''Legal services are quite sensitive to the business environment''

Sanctions have helped Russian lawyers to increase profits

''Legal services are quite sensitive to the business environment''
Photo: army.mil

Although an overall downturn in the Russian economy has affected local law companies, some of them have found a new niche thanks to international sanctions. At the same time, their foreign counterparts keep scaling their presence in Russia down.

Sanctions-related legal and consulting work is now a fast-growing business for Russian law firms, says The Wall Street Journal. Russian lawyers are consulting businesspeople and their enterprises hit by sanctions and preparing others in case they are targeted next. Some law companies have even established special departments focused solely on sanctions.

''Clients are asking 'Are we dead? Is this the end for us?,'' says Ilya Rybalkin, a Russian lawyer who left the Moscow branch of the Washington-based Akin Gump Strauss Hauer & Feld law firm and launched his own practice to represent a blacklisted client. ''So we explain how to soften the blow.'' In Akin Gump, Rybalkin represented billionaire Viktor Vekselberg and his Renova Group, but when the businessman was blacklisted by the US government, the lawyer decided to found a new venture. The business was launched in September, and so far, it has been exceeding its business plan, handling four large cross-border disputes and working with Russian and international clients.

All 13 lawyers of Rybalkin, Gortsunyan & Partners came from international law firms, which are gradually decreasing their local presence. For example, Akin Gump's Moscow branch now has 18 lawyers, down from 29 four years ago, although the lawyers are going to maintain a robust presence in Moscow, according to the company's spokesman. Russian law students are also increasingly shifting their attention to domestic firms. Aleksandr Molotnikov, a professor at Lomonosov Moscow State University, said that his students were ''thinking more and more of working for Russian firms or as in-house lawyers for Russian companies'' instead of dreaming of big international firms.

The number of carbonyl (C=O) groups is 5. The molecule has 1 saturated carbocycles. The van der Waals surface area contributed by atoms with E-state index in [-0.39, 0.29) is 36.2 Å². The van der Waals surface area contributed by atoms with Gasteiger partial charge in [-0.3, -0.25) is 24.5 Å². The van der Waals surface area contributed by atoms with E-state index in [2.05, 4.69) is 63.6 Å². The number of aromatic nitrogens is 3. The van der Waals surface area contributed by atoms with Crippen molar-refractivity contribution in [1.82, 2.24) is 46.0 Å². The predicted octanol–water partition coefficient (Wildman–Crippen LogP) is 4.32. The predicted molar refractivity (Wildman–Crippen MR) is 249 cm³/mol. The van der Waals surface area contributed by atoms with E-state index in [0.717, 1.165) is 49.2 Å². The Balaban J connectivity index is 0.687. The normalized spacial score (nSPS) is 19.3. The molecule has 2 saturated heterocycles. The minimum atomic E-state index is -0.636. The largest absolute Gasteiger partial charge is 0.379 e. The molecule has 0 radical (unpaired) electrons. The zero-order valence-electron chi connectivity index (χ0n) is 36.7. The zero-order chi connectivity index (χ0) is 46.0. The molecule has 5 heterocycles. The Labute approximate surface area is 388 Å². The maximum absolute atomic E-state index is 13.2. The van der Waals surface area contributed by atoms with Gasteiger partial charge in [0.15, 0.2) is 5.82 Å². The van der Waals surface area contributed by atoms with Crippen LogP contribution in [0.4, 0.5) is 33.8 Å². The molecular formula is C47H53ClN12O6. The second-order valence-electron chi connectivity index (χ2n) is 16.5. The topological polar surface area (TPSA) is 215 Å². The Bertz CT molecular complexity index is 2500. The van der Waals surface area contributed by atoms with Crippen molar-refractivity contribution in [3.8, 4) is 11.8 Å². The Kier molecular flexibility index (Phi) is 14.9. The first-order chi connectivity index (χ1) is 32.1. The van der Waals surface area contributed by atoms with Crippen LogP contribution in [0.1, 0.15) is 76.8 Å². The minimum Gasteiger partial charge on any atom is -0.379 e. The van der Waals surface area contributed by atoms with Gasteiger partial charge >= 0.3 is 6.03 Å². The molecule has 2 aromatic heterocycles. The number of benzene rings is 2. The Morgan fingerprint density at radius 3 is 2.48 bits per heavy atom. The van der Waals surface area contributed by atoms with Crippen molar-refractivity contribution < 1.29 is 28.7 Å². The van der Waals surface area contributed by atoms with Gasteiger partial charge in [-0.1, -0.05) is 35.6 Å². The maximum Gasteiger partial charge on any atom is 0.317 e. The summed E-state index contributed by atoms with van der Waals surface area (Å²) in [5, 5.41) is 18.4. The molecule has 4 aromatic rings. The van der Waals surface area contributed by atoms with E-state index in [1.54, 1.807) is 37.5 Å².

Dmitry Medvedev at 8th St Petersburg International Legal Forum, May 2018. Photo: government.ru

A recent survey of more than 1,000 Russian firms conducted by RBC showed that 86% of big businesses were concerned about new US sanctions. The American Congress is soon expected to impose new restrictions on Russia's financial system and banks. Andrey Zelenin, a managing partner at Moscow-based Lidings, considers that Russian law firms are ''in the middle of the battle'' between Russia and the West. ''Legal services are quite sensitive to the business environment,'' he said, adding that initially there was a lot of bankruptcy work, which was bad because clients were dying out. An economic downturn caused by the current embargoes and a sharp decline in foreign deals have affected lawyers' incomes too.

According to lawyers, sanctions are also leading to a shift away from using English law in favour of Russian law. Besides, firms increasingly prefer Russian courts to international judicial institutions for arbitration cases due to the possible impact of the tensions between Russia and the West.

By Anna Litvina